Video Researchers Put Words In Obama's Mouth

SEATTLE—Researchers at the University of Washington have created video of President Obama saying something he did not say. Using the former president as a subject, Supasorn Suwajanakorn, Steven M. Seitz and Ira Kemelmacher-Shlizerman synthesized a “high-quality video of him speaking with accurate lip sync, composited into a target video clip.”
 
They described the process as follows in their article, “Synthesizing Obama: Learning Lip Sync from Audio,” published in this month in ACM Transactions on Graphics:

“Trained on many hours of his weekly address footage, a recurrent neural network learns the mapping from raw audio features to mouth shapes. Given the mouth shape at each time instant, we synthesize high-quality mouth texture, and composite it with proper 3D pose matching to change what he appears to be saying in a target video to match the input audio track. Our approach produces photorealistic results.”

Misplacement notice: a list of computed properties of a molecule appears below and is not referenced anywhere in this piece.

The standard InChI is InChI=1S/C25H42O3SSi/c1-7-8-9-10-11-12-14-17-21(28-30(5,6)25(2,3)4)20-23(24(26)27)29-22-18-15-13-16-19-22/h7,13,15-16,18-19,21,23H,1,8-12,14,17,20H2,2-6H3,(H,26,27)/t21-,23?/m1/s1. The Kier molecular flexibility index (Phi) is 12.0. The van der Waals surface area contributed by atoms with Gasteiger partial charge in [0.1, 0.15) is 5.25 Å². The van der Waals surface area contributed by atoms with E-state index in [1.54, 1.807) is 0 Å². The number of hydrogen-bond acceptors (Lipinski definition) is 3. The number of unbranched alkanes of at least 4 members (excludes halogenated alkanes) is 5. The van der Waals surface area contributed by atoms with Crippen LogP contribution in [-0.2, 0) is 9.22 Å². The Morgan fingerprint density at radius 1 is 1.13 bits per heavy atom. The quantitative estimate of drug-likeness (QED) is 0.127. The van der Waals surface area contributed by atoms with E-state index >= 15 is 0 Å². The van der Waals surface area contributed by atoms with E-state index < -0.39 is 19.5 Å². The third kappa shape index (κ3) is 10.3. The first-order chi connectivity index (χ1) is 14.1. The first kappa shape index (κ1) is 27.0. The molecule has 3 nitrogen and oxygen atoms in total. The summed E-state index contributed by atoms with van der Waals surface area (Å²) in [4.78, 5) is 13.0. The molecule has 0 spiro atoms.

The team said they selected Obama for several reasons, including an “abundance” of publicly available high-definition video footage from his weekly addresses comprising 17 hours and 2 million frames over eight years, plus the consistency of lighting and other production variables as well as the former president’ typically “serious and direct tone.”

Creating an otherwise realistic lip-sync “due in part to the technical challenge of mapping from a one-dimensional signal to a 3D time-varying image, but also due to the fact that humans are extremely attŠuned to subtle details in the mouth region; many previous aŠttempts at simulating talking heads have produced results that look uncanny.”

Implications for actual fake news notwithstanding, the researchers said the technology could have beneficial applications in the way of reducing transmission bandwidth, creating video synthesis that enables lip-reading from audio, and affecting avatars in special effects and games.

The researchers also prepared a presentation for SIGGRAPH 2017.

This story first appeared on GV's sister publication TV Technolgoy.

 
 
 
 
 
 
 
 
 
 
 
 
 
 
 
 
 
 
 
 
 
 
 
 
 
 
 
 
 
 

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